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I have a small Java program that loops calling InetAddress.getByName("example.com") every second. When I run it on a CentOS 6.4 box using 'strace -f' I see that /etc/resolv.conf is opened and read once:

$ grep /etc/resolv.conf strace.out
[pid 24810] open("/etc/resolv.conf", O_RDONLY) = 6

When I run it on Debian 7 I see that /etc/resolv.conf is repeatedly opened or stat()'d:

$ grep  /etc/resolv.conf strace.out
[pid 41821] open("/etc/resolv.conf", O_RDONLY) = 10
[pid 41821] stat("/etc/resolv.conf", {st_mode=S_IFREG|0644, st_size=92, ...}) = 0
[pid 41821] open("/etc/resolv.conf", O_RDONLY) = 10
[pid 41821] stat("/etc/resolv.conf", {st_mode=S_IFREG|0644, st_size=92, ...}) = 0
[pid 41821] stat("/etc/resolv.conf", {st_mode=S_IFREG|0644, st_size=92, ...}) = 0

Both systems have /etc/nsswitch.conf configured with

hosts: files dns

Neither system has a name caching daemon running.

I used the same version of the Oracle HotSot Java JVM on both machines to rule out any Java differences.

The CentOS 6.4 box has glibc 2.12 installed. The Debian 7 box has glibc 2.13 installed.

What accounts for the different behavior between the two operating systems with regards to opening and reading /etc/resolv.conf?

  • Can you please pastebin full traces. – Danila Ladner Dec 21 '13 at 1:09
10

The RedHat glibc developers consider some bugs in their software not to be bugs. One of these bugs is the re-reading of resolv.conf after changing. glibc considers that the responsibility of the application, so each and every application will need to create its own logic for this.

Because this is absolutely bonkers, the eglibc developers have fixed this issue. So on non-eglibc systems your application will need to have its own logic for reinitializing nss_dns, or else it will need to be restarted after a resolv.conf change. On eglibc systems (Debian and things based on Debian), you get a less buggy libc.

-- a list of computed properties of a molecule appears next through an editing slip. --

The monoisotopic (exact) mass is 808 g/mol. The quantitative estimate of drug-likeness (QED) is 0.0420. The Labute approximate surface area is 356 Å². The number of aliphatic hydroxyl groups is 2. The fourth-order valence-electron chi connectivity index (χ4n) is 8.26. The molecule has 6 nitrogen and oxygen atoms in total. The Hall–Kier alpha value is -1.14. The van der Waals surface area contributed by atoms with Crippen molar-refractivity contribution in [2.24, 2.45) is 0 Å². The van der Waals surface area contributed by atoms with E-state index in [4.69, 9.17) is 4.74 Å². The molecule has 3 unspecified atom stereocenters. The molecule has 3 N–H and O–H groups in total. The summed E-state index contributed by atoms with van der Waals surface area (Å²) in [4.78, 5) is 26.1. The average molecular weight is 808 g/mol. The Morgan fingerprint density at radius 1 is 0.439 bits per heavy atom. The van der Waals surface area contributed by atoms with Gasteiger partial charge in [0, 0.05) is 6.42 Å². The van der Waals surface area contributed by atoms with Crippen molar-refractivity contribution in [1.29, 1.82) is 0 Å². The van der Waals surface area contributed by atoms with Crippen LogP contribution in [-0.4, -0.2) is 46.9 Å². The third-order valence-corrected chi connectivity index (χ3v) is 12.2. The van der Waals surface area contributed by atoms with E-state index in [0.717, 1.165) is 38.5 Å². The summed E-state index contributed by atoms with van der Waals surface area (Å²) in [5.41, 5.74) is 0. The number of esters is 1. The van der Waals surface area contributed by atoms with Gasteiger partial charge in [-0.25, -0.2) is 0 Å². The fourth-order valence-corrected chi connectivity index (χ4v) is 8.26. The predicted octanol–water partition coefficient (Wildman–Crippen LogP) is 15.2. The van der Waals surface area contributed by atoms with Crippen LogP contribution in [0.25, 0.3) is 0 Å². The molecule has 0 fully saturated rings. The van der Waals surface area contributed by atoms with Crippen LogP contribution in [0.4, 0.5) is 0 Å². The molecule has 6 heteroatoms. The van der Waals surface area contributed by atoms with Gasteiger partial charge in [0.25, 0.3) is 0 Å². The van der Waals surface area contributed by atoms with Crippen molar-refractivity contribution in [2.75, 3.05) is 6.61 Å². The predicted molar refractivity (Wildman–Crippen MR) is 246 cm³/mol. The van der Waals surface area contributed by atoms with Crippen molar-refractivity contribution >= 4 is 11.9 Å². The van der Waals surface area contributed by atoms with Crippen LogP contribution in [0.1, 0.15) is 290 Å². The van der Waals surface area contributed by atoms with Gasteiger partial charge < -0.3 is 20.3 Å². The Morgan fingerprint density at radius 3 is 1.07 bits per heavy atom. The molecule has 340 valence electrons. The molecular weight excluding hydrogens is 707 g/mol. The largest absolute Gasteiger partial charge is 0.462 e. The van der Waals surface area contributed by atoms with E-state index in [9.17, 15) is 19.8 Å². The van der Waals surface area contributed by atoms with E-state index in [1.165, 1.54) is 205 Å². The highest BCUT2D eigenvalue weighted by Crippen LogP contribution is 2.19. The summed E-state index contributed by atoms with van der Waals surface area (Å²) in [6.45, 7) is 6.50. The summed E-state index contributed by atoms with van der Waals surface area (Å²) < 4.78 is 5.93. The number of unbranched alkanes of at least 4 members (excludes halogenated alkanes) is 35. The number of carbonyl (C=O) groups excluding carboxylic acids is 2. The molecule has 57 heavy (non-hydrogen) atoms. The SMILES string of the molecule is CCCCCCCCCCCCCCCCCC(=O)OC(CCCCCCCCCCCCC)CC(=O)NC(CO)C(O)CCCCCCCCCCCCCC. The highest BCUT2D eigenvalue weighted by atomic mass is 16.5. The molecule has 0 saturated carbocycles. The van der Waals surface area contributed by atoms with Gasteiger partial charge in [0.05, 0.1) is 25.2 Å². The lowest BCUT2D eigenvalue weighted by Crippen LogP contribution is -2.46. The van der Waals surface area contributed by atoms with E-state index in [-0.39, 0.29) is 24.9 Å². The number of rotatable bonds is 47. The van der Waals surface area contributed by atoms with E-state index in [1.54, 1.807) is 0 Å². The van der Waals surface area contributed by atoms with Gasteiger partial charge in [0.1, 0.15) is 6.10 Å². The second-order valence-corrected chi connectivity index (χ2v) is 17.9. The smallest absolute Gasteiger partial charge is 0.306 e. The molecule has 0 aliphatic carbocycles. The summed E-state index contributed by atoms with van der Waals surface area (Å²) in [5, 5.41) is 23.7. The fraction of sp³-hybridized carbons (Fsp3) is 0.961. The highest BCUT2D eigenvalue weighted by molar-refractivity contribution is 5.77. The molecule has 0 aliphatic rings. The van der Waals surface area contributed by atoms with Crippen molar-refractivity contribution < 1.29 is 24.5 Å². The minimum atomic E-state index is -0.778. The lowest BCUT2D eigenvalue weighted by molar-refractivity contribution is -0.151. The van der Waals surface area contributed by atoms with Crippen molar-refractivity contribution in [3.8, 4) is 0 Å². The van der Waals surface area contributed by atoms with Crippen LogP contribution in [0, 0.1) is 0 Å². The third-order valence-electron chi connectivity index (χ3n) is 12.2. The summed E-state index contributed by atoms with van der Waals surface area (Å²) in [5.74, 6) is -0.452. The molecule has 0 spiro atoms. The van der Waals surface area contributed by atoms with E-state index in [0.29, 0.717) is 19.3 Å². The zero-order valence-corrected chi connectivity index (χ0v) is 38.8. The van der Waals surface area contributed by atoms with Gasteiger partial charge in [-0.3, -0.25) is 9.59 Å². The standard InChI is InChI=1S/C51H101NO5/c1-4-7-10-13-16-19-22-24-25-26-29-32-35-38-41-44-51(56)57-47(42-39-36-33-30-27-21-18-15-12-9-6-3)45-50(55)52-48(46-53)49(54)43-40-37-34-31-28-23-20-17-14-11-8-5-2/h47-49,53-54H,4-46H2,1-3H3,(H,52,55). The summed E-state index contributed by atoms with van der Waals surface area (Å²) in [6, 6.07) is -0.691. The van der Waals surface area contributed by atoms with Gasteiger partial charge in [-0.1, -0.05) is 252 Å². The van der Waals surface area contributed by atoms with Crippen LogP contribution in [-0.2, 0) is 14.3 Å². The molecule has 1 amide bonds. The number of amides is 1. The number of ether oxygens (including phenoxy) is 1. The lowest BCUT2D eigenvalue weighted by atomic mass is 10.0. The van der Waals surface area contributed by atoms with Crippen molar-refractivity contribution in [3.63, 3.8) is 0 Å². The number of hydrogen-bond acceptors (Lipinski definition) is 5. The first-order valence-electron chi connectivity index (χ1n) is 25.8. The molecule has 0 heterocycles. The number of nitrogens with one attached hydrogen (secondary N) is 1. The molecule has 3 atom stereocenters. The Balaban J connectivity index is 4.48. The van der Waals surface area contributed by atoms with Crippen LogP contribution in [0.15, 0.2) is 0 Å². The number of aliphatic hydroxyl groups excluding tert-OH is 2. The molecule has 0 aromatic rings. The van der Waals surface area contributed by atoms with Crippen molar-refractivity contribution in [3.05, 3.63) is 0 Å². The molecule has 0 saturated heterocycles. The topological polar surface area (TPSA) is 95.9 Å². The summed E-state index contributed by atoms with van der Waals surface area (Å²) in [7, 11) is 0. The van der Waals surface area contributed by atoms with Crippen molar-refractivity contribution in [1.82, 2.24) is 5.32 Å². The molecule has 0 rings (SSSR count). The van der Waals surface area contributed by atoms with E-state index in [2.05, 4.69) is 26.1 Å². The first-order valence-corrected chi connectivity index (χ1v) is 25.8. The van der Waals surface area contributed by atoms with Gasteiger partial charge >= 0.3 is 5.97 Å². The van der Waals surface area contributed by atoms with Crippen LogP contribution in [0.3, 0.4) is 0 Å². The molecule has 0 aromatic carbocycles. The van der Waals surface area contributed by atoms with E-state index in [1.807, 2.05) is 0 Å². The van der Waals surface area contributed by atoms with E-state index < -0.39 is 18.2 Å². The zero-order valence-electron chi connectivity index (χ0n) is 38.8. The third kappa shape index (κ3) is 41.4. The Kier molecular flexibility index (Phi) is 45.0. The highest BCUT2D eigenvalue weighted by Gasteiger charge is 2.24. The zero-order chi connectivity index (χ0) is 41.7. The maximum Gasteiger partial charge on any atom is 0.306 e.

We found this out the hard way after changing resolv.conf, decommissioning old DNS servers and then having to restart 1200+ mysql servers. Needless to say, this is not fun.

  • Why is this considered "absolutely bonkers"? And why did glibc do it this way? – Michael Hampton Dec 24 '13 at 16:06
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    Because instead of fixing glibc, they place the burden on every application out there... As for why they do it? I don't know. I can't read Dreppers mind, and I'm not sure I want to know what goes on in there... – Dennis Kaarsemaker Dec 24 '13 at 16:26
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    The thing is: I'm not sure that glibc is actually broken. Why must /etc/resolv.conf be re-read at every DNS lookup? Is it really expected to change that frequently? Now if the behavior was undocumented then I could understand... – Michael Hampton Dec 24 '13 at 17:18
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    It's not reread at every lookup, that would be broken as well :) The behaviour is undocumented and really counterintuitive: glibc takes the responsibility for initializing the nss_dns library, but subsequently makes the application responsible for reinitializing it, even though those applications don't know anythong about nss and how it works. How is that not bonkers? – Dennis Kaarsemaker Dec 24 '13 at 17:44
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    Dennis is right, gai in EL6 is intentionally broken because the buggy behaviour has become the "expected behaviour"- access.redhat.com/site/solutions/541163 – suprjami Dec 24 '13 at 22:09
4

Not only are the C library versions different, but CentOS uses the GNU C library (glibc) whereas Debian uses Embedded GLIBC (eglibc), so the actual implementation of the name lookup system calls is completely different.

That would probably account for different system call behaviour between these two distributions.

I assume InetAddress.getByName translates into getaddrinfo(). You could start by reading the source of each syscall in the relevant C library implementation and versions.

Make sure you read the source from the actual package versions you are using. The packages in EL 6.4 have had over 2 years of improvements done compared to their original upstream versions. I assume the same is true of the Debian packages.

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